Astro File Manager Unlike IOS devices, Android devices have an actual file system, which is Unix-like in structure. Astro has a lot of tools to help you move, copy or organise your files on your device. It also has support for Samba shares, FTP and Bluetooth transfers through extensions.
Barcode Scanner This is one of the basic apps to use for scanning barcodes and QR codes. There are plenty of them in the Google Play Store, but this is one of the better ones (ad free and no nagging).
Google Drive I use Google Docs a lot for writing documents and sharing them with people. I use Google Drive on the go so I can read, edit and maybe write a little on my tablet or smartphone.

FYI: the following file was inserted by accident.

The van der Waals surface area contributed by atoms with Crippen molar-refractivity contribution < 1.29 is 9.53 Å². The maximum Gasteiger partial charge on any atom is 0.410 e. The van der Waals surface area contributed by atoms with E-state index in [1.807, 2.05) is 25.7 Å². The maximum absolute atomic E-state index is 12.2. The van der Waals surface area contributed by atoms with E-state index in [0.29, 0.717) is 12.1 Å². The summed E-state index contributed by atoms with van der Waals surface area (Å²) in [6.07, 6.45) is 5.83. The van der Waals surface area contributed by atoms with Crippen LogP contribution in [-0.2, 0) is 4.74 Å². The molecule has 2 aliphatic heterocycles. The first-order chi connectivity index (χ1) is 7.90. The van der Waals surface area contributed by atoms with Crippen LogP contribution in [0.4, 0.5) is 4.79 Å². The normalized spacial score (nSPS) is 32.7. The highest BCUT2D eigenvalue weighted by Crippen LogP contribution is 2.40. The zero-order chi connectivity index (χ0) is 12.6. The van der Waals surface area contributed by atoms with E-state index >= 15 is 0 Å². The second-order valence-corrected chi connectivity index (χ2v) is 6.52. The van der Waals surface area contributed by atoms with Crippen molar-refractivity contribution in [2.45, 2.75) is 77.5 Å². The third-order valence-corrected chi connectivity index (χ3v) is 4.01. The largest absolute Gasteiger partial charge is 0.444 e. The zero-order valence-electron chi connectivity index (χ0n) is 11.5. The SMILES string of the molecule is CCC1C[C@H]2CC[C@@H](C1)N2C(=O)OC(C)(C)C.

Dropbox I use Dropbox to set my photos to upload as I take them on the phone. This is also a handy way to move files if you absolutely have to only use network connections.
WordPress Wordpress is very useful for updating your WordPress blogs on the go. What more can I say?
A few days ago, my phone reported the availability of a software update for my HTC One X phone, on Virgin Mobile. It was a small update of 1.25MB. I applied the update, and yesterday, my phone reported another update which was the Android 4.1.1 update (Jellybean). Wonderful! If your phone reports the same update, I recommend doing it at home over wifi as the size of the download is quite large, at 360MB. Here’s a screenshot of the phone after the update.